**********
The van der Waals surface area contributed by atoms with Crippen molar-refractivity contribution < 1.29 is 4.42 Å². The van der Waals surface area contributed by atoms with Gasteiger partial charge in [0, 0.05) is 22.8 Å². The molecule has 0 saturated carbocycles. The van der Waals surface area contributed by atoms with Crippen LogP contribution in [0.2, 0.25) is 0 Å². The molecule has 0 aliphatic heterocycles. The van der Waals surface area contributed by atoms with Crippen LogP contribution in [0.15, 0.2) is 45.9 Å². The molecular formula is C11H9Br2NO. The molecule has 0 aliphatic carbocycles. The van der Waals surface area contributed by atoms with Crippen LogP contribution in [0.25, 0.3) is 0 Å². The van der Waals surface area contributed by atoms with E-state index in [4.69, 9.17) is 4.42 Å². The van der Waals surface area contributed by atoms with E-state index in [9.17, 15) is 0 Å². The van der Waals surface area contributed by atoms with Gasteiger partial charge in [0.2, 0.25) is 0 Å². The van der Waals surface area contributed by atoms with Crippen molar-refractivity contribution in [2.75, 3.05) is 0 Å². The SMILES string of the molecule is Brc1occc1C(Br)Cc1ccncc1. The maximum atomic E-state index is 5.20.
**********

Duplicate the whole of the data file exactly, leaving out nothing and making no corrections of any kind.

The van der Waals surface area contributed by atoms with Crippen molar-refractivity contribution < 1.29 is 4.42 Å². The van der Waals surface area contributed by atoms with Gasteiger partial charge in [0, 0.05) is 22.8 Å². The molecule has 0 saturated carbocycles. The van der Waals surface area contributed by atoms with Crippen LogP contribution in [0.2, 0.25) is 0 Å². The molecule has 0 aliphatic heterocycles. The van der Waals surface area contributed by atoms with Crippen LogP contribution in [0.15, 0.2) is 45.9 Å². The molecular formula is C11H9Br2NO. The molecule has 0 aliphatic carbocycles. The van der Waals surface area contributed by atoms with Crippen LogP contribution in [0.25, 0.3) is 0 Å². The van der Waals surface area contributed by atoms with E-state index in [4.69, 9.17) is 4.42 Å². The van der Waals surface area contributed by atoms with E-state index in [9.17, 15) is 0 Å². The van der Waals surface area contributed by atoms with Gasteiger partial charge in [0.2, 0.25) is 0 Å². The van der Waals surface area contributed by atoms with Crippen molar-refractivity contribution in [2.75, 3.05) is 0 Å². The SMILES string of the molecule is Brc1occc1C(Br)Cc1ccncc1. The maximum atomic E-state index is 5.20.